The original work of three French artists Brice Poircuitte, Nadiejda Charova Tscheltzoff and STORDEUR will be on display at Agora Gallery, NYC.

About Brice Poircuitte


The worlds of rock music, comic strips, and graphic art come together in Brice Poircuitte’s bold, provocative paintings. “It is important to me that each painting exudes emotion,” he says, and in his work strong, vibrant colors and unexpected, surreal arrangements of people and objects combine to create a psychedelic world that delivers a powerful emotional punch. In many of Poircuitte’s acrylic paintings (which often incorporate ballpoint pens and other media) intense colors emerge from black backgrounds, giving them a brooding darkness that channels and focuses their energy. Cartoonish figures are contained in an atmosphere that turns their whimsical nature into something far more intense and challenging.


A musician himself, the artist has designed album covers and visuals for performers, including the legendary alternative rock band Fishbone. Despite his success in this area, the artist feels that the larger format he now works in allows him to give the emotional content of his images a freer and fuller expression. Just like the music that inspires it, Poircuitte’s work crosses boundaries and defies traditional genres, taking many influences and reassembling them into a dynamic new vision. 


About Nadiejda Charova Tscheltzoff


Fascinated by the unconscious, French artist Nadiejda Charova Tscheltzoff describes her paintings as a “partnership” between herself and the canvas.  For Tscheltzoff, painting provides a creative outlet, and the final products represent a manifestation of her inner world. She is inspired by mythology, fairy tales and dreams, and has been deeply influenced by her travels to Asia. Her landscapes suggest a spiritual vastness with their atmospheric and dream-like terrain. Working in oils, the artist makes subtle but expressive use of nature's richness: a single tree may be the focal point in one of her paintings, or several may be spread out across the expansive landscape of another. Her brushstrokes are sweeping, and her colors range from rich corals to muted, sleepy pastels.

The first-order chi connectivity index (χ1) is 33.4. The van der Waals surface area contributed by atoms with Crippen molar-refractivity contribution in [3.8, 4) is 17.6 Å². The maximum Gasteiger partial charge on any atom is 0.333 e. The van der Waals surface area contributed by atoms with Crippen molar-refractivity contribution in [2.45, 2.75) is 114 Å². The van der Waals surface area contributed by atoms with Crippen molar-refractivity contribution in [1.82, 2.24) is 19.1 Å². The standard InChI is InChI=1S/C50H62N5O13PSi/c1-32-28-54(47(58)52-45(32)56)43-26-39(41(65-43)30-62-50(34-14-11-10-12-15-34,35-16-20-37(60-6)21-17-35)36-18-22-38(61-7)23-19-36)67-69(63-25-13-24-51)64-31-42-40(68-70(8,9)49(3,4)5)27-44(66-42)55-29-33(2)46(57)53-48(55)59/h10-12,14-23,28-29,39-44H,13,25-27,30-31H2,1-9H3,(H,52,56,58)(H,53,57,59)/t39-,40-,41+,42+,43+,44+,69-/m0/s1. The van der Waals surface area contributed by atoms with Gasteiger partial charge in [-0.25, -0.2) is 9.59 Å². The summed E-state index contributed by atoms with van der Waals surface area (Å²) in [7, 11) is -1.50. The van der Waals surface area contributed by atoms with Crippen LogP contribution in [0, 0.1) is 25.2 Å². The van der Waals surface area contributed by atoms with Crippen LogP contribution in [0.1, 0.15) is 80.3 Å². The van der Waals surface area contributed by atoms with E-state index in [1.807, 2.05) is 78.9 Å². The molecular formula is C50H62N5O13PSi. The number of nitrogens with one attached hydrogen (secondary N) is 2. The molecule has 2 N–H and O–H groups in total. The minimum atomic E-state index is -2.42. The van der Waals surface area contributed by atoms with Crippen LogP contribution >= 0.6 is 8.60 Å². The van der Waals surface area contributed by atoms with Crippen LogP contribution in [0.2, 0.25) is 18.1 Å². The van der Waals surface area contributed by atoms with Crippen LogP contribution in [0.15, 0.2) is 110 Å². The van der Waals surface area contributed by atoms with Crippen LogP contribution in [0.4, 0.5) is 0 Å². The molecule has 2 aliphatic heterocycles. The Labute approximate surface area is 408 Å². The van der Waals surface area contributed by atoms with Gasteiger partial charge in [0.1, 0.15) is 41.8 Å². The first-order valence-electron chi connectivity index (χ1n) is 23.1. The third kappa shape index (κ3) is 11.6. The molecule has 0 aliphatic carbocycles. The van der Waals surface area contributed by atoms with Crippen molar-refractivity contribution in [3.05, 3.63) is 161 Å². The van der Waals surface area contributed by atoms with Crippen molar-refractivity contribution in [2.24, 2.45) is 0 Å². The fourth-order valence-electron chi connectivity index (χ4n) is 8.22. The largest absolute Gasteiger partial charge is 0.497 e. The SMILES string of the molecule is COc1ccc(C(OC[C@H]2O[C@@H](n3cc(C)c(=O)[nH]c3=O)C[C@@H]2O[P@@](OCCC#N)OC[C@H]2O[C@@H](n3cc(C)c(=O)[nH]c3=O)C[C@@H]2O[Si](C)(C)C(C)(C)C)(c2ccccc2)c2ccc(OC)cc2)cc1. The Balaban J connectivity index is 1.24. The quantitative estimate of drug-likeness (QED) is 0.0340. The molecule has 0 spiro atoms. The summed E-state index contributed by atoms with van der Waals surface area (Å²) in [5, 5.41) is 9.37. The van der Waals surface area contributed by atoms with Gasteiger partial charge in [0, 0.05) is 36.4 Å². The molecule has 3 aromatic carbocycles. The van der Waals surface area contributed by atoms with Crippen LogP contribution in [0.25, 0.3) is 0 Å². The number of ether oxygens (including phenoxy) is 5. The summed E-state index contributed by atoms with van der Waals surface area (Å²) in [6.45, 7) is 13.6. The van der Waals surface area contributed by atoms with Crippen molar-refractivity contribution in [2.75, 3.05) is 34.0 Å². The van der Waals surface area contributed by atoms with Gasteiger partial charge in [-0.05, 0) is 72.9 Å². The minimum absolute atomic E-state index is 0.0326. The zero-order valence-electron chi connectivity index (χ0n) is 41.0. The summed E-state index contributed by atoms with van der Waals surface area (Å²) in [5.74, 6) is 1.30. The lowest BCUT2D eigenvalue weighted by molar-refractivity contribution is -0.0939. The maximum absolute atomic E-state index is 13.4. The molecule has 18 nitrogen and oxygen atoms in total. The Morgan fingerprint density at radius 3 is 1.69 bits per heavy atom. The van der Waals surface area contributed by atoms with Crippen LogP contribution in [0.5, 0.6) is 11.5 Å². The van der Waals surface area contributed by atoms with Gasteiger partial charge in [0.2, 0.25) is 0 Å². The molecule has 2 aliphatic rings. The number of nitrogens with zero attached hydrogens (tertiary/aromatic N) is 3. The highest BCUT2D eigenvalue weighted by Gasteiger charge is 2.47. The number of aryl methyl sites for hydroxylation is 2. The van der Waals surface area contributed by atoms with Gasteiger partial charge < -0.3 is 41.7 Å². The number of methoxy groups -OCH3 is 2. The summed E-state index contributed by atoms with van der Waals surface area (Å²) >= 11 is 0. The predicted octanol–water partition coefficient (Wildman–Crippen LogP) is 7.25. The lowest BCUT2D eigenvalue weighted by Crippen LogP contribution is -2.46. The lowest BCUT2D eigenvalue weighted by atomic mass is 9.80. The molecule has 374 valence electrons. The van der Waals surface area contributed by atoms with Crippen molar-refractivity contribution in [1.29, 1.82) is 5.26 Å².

Tscheltzoff currently lives and works in Geneva, Switzerland. She is training to be an art therapist for children. 




In STORDEUR’s work, distinctive approaches to color, texture, materials and composition all come into play in works that feel timeless yet thoroughly modern. His paintings take elements from classical architecture and recast them in graphically powerful settings. The artist says that he paints on wood because he likes the “hard and smooth support” that it supplies to the gold leaf and acrylic paints he uses. That hardness and smoothness also find expression in the clear lines of his images, and in his precise sense of detail. When that quality is combined with the contrasting effects of the media he uses, the result is an almost surreal physicality that intriguingly mixes the rough and the smooth.


His use of light and color is equally strong. Whether painting a night scene or an architectural detail, STORDEUR balances light and shadow in a way that gives each work a vivid feeling of space and air. “Drawing has always been a refuge in difficult times,” he notes, and his paintings offer a compelling and haunting refuge for the viewer as well.

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